wherein the output voltage is automatically controlled as a function of the regulated current.

BRIEF DESCRIPTION OF THE DRAWINGS

Embodiments of the invention will be understood more clearly from the following description and from the accompanying figures. These figures are given by way of an indication and in no way restrict the scope of the invention.

FIG. 1, already described, is a schematic view of a prior art topology of an X-ray apparatus comprising a means capable of reducing the current of the power battery.

FIG. 2 already described comprises two graphs showing the progress in time of the high voltage provided to the generator and of the current of the power battery, during a radiology examination, with the apparatus of FIG. 1.

FIG. 3 is a schematic view of a topology of an X-ray apparatus comprising the improved means of an embodiment of the invention.

FIG. 4 comprises two graphs showing the progress in time of the high voltage provided to the generator and of the current of the power battery, during a radiology examination, with the apparatus of FIG. 3.

FIG. 5 is a view of a voltage-voltage converter comprising the improved means of an embodiment of the invention.

FIG. 6 is a schematic view of an example of the regulation of the current of the power battery according to an embodiment of the invention.

FIG. 7 illustrates the steps of operation of the X-ray apparatus according to an embodiment of the invention.

DETAILED DESCRIPTION OF EMBODIMENT OF THE INVENTION

In a preferred embodiment, the intelligent voltage-voltage converter of the invention is installed in an X-ray apparatus. However, it can be installed in any other apparatus requiring an optimizing of the power battery current and, at the same time, a regulation of the output voltage.

FIG. 3 provides a schematic view, in one example, of an X-ray apparatus comprising an intelligent voltage-voltage converter of an embodiment of the invention. The X-ray apparatus 21 comprises an X-ray tube 22, a high-voltage generator 23 and the computer (not shown). These elements may be physically isolated, as in most fixed radiography installations. They may be assembled together in a compact unit that is designed to be moved to patients' bedsides.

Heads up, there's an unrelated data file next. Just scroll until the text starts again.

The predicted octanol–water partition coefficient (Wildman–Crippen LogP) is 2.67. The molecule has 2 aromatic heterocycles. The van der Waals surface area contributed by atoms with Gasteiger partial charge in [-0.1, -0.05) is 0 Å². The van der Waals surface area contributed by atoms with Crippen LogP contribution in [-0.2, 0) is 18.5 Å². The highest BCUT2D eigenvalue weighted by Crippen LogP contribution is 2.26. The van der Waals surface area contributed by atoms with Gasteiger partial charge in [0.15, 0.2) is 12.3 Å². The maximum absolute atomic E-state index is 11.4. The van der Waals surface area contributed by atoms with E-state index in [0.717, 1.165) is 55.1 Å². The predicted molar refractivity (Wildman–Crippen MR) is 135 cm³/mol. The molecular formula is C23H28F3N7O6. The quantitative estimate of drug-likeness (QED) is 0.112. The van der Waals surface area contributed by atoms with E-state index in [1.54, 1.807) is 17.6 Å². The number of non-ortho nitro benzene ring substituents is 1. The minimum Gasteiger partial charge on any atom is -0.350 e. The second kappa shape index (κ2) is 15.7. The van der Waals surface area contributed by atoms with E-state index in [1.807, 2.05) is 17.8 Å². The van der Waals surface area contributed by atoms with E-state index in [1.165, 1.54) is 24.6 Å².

The tube 22 comprises a cathode electrode responsible for sending out electrons and an anode electrode which is a source of the production of X-rays. The tube 22 is surrounded with a protective casing such as a sheath to ensure electrical, thermal and mechanical protection while at the same time protecting operators against leakage radiation.

The generator 23 produces a voltage adjustable between 40 kV and 150 kilovolts. The generator 23 is powered in one example by a power battery 24. In order to prevent current peaks in the power battery, the apparatus 21 comprises a capacitor bank 25 parallel-connected to the power battery 24. In order to regulate, limit and optimize the current of the power battery and the voltage delivered to the generator 23, the apparatus comprises a voltage-voltage converter 26. This converter 26 is controlled by a control logic circuit 27. The voltage-voltage converter 26 may be a boost converter. It is clearly understood that the converter may also be a buck converter or a buck-boost converter.

The working of the converter 26 and of the control logic circuit 27 shall be described in greater detail with reference to FIG. 5.

The result obtained with the X-ray apparatus of an embodiment of the invention is shown in FIG. 4 in a graph. FIG. 4 gives a view, in two distinct curves, of the progress in time of the high voltage powering the tube and of the current of the power battery powering the generator during a radiology examination.

The x-axis in FIG. 4 represents the time in milliseconds. The y-axis to the left represents the high voltage in kilovolts. The y-axis to the right represents the current in amperes given by the power battery. The curve 28 represents the progress in time of the high voltage powering the tube, during a radiology examination. The curve 29 (Ibat) represents the progress in time of the current delivered by the power battery during a radiology examination.

At the step 30, the high-voltage generator gives the tube a pulse of about a hundred kilovolts as shown by the curve 28. To this end, the power battery gives the generator a high-power current, as shown in the curve 29.

This given pulse has a width of 10 milliseconds in the example of FIG. 4, and lasts up to the step 31. Between the steps 30 and 31, the tube converts the energy given by the generator into X-ray intensity.